How to Avoid Bankruptcy as a Photographer

facebook_0488 The more you get immersed into the photography world, the more you realize how much MONEY you can spend on equipment, workshops, travel, conferences, software, gear, gear and more gear.

Every new training session you enjoy you find new equipment to buy, new upgrades to purchase or new memberships to join.

I'm here to say- enough is enough.

As a photographer it is so easy to destroy your profits by buying all the latest and greatest. Yes, Lightroom 5 is now available, as are the new VSCO filters, and of course camera body upgrades- but As my dad, and successful entrepreneur says, "sometimes, adequate is good enough". You are a business, not a hobby. Avoid the temptation to base your identity as a photographer in what version you use or the ever-present desire to compare yourself to the leading industry professionals.

I'm not ashamed to say I still work on a Macbook Pro from 2005 with a broken shift key. I fully intend to work this little bit of computer magic into. the. ground.

Adequate is good enough. Because frankly, I'd rather  be making money and paying off our mortgage than sitting pretty on the latest version of photoshop.

The end.




Why Sucky Photographers Can Still Beat You

facebook_0472 Jamie Swanson writes: "The success of your business has nothing to do with the quality of your images"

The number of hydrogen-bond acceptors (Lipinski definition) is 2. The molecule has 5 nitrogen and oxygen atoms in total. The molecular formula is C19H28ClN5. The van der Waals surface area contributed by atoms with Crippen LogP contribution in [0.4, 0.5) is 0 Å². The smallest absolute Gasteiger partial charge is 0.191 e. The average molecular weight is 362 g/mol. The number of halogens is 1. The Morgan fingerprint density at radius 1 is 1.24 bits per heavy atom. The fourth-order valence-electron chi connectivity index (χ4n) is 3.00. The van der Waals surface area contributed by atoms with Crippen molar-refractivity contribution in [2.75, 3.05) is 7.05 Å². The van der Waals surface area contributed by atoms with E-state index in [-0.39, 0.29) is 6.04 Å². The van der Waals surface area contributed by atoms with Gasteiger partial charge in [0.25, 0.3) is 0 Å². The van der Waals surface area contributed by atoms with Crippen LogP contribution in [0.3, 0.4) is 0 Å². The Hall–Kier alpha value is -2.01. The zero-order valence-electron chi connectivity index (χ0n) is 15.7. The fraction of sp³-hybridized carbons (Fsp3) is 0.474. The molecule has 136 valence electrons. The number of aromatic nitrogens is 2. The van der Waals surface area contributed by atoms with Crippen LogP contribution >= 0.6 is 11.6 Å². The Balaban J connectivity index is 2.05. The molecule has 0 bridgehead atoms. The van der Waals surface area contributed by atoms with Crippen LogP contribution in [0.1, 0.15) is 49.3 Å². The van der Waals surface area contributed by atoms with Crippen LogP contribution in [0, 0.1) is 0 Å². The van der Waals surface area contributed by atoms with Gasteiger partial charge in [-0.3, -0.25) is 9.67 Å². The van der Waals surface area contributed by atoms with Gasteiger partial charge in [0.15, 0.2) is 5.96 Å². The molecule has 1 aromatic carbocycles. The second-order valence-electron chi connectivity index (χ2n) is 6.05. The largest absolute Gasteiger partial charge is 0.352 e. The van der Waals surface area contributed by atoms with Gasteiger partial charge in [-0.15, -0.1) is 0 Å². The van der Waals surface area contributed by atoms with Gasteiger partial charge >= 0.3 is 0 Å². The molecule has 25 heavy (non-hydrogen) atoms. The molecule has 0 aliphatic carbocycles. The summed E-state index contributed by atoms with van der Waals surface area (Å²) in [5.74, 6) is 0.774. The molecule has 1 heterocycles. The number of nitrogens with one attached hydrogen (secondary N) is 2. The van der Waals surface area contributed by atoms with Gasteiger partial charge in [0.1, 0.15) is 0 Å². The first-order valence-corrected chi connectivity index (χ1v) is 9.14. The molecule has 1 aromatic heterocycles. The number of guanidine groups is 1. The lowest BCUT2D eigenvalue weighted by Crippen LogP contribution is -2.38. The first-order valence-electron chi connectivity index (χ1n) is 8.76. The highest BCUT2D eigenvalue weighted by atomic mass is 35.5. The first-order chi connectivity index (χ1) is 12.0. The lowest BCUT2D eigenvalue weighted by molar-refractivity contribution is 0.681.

And as much as I hate to admit it, she's absolutely right. Photography is much more about good business sense, excellent customer service and confidence in sales than any photoshop technique or gorgeous filter.

Your clients will not refer you based on your supreme editing skills but rather your speedy image turnaround and convenient delivery system. Yes, they want nice photos, but the average bride can't doesn't know a good photo from a bad one.

That's why educating your new brides is so important- they won't know the value of the experience your offering if you don't communicate. They will make a judgement solely on price unless you give them a reason why you are better than the competition.

This is awkward for us, yes. We're creatives and don't really like talking about ourselves- but it's that kind of timidity that puts incredibly talented photographers OUT OF BUSINESS.

So resolution for the new year:

Answer these questions: 

1. Why am I better than a cheaper photographer? What do I have that no one else does? what about my experience is truly worth $1,000 more?

2. Practice talking about your assets. Look in the mirror, (I dare you) and have a conversation with an imaginary client on why they need to book with you. Believe it yourself and you'll find it very natural to walk someone else through the process.

3. Be ok with saying goodbye to certain clients. I'll never forget watching one of Bambi Cantrell's workshops and her response to a client who is asking for a discount/slashed price: "Oh honey, I wish I could". So polite, so uncompromising.

4. Prepare an upsell. Compare and contrast the value of your highest packages- really get them to shine. Talk about the benefits. ALWAYS the benefits. They'll buy...just watch.